Return to Youth with Anti-Ageing?? Get Over It

Can we please eliminate/eradicate the term anti-ageing?

There is no such thing. Anti aging=death. It’s a ridiculous phrase. It’s added as a descriptive term to advertising far too frequently. It’s understood to be undeniably positive, promoting everything from diets to yoga, face cream, lipstick, underwear, to acai berries. Let’s be truthful. Anti aging = anti-nature. Can’t be done. Don’t waste your time or spend you $$$. Or give it credibility.

We all age at different rates. If you’re like I am, you have already looked around at people your own age, wondering how some look so young, or what happened to make others look so old. There’s a wide variation among us. Some things in life accelerate the aging process, but if you have the pleasure (let’s hope) of living a long life, YOU WILL AGE SOONER OR LATER. Better to face it, than to flee.

Just as mid-life provides us with an opportunity to examine our lives and make changes as necessary, ageing provides a similar opportunity if we can jettison all the nonsense that surrounds it that just isn’t worth the dwindling time we have.

The somewhat obvious spin-off of anti-ageing rhetoric is designed to make us dissatisfied with ourselves and our naturally ageing bodies and minds.  It does just that if you don’t have your ears perked up and call it out for what it is.  It’s ultimately anti-life.

I don’t want to be approached by a pretty young thing patronizingly offering me a creme to make me look younger. Fuck off.  I’ve earned my place in life and I’m quite ok thank you very much. I’m not ashamed to look my age although I must admit to being a little too happy when I’m told I look younger than I am!  Old thought patterns don’t let go so easily.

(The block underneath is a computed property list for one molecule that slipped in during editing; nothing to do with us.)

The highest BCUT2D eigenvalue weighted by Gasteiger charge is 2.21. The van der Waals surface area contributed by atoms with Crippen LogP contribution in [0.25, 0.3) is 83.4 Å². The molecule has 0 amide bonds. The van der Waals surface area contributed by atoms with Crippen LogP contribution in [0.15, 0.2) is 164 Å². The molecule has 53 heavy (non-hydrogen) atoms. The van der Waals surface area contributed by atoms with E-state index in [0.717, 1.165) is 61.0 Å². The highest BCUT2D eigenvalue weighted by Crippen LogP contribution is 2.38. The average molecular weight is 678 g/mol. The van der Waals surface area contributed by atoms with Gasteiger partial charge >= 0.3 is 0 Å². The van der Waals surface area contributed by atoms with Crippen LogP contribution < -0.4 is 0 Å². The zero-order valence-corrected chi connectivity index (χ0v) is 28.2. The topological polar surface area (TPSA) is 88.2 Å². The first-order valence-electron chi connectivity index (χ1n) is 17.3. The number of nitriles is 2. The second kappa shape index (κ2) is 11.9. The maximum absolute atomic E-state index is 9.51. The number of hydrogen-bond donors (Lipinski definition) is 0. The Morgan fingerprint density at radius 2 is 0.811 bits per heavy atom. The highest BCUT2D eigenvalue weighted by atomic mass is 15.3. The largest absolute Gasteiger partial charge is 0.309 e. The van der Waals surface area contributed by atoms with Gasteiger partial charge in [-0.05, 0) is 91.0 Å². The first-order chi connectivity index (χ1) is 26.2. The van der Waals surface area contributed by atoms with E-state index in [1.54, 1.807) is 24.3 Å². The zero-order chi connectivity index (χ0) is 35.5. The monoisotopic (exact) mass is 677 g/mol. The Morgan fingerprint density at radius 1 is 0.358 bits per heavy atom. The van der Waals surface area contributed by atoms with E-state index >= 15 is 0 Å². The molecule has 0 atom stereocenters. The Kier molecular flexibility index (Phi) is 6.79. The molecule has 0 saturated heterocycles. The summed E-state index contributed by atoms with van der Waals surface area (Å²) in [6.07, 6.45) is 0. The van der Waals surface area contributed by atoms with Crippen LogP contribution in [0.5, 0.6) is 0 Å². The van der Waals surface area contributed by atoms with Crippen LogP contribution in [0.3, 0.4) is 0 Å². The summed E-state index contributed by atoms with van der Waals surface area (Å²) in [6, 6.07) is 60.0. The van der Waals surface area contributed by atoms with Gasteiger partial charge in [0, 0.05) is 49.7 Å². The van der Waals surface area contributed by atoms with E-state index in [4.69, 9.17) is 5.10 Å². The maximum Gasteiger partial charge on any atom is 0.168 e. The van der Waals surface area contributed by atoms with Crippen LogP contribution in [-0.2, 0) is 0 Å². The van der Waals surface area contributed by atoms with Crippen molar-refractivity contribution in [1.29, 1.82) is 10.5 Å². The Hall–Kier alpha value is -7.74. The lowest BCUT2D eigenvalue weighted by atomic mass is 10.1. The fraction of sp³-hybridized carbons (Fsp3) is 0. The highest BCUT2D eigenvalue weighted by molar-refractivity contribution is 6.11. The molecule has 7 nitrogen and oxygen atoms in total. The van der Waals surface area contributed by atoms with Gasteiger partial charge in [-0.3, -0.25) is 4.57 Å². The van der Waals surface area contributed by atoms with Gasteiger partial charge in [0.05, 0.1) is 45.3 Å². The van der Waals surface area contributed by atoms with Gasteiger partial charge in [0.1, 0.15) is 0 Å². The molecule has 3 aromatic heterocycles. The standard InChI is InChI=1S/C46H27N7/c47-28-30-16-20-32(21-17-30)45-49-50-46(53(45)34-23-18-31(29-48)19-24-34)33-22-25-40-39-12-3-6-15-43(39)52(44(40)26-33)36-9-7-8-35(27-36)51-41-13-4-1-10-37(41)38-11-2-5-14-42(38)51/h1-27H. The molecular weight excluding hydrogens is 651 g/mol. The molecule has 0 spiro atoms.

I have zero desire to strut around in very high heels to make my body look better.  I’ve already played that painful game.

Now that I am approaching my late 70’s, I see ageism all around me. In myself too. We are SO culturally conditioned. I don’t like it in myself . I resent it in others . But, I’m becoming more and more aware of it. I’ve decided to become active in identifying it when I see it and calling it out. Others are doing it too. It’s well past time to be realistic, don’t you think?

… the success of the anti-ageing industry that caters to the needs of the elderly, like alternative medicine, it owes much of its success to its fundamental, albeit ambiguous, relationship with science. This particular sector in consumer society is shrouded with an aura of science that is used for the promotion of a variety of goods. It thrives on symbolic uses of science, while passing over its requirements for experimental evidence, peer review and official regulations. The aura and the discourse of science are skilfully applied for product enhancement in response to a fast-growing demand from the ageing public (see McConnel & Turner, page S59).

The anti-ageing market is replete with products: yoghurt cures, enema regimens, cell injections, magnetic devices, skin creams, herbal elixirs, glandular extracts, hormonal therapies, vitamin supplements, fad diets and exercise programmes. They give us anti-oxidants to neutralize oxygen-free radicals; chelators to bind heavy metal ions such as copper and iron; dehydroepiandrosterone to rejuvenate the immune system, improve brain function and relieve stress; growth hormone to increase muscle mass and function; retinoic acid to decrease skin wrinkling, and many more.  EMBO European Molecular Biology Organization

When was that Line Crossed?

Some shifts in life happen almost imperceptibly.  Styles and places that were almost second nature in terms of my likes and dislikes have shifted past the point of no return.  When and why and how did that happen?

For example:

I no longer drool over clothing with ruffles.ruffles

I stopped lusting after the peasant look.  That attraction began in my childhood when I was given a Romanian peasant shirt complete with puffy sleeves and cross hatch embroidery.  It was my go -to Gypsy look for every Halloween until I no longer dressed up for Halloween. It was an easy segueway from that to the 1970’s peasant look which I was more than happy to wear.

I no longer want to wear a dress or blouse with puffy sleeves.  Of any kind.

 

I no longer can wear thonged sandals.  Who knew that collagen in your feet allowed you to do this in the first place?

samdals
Instruments of Torture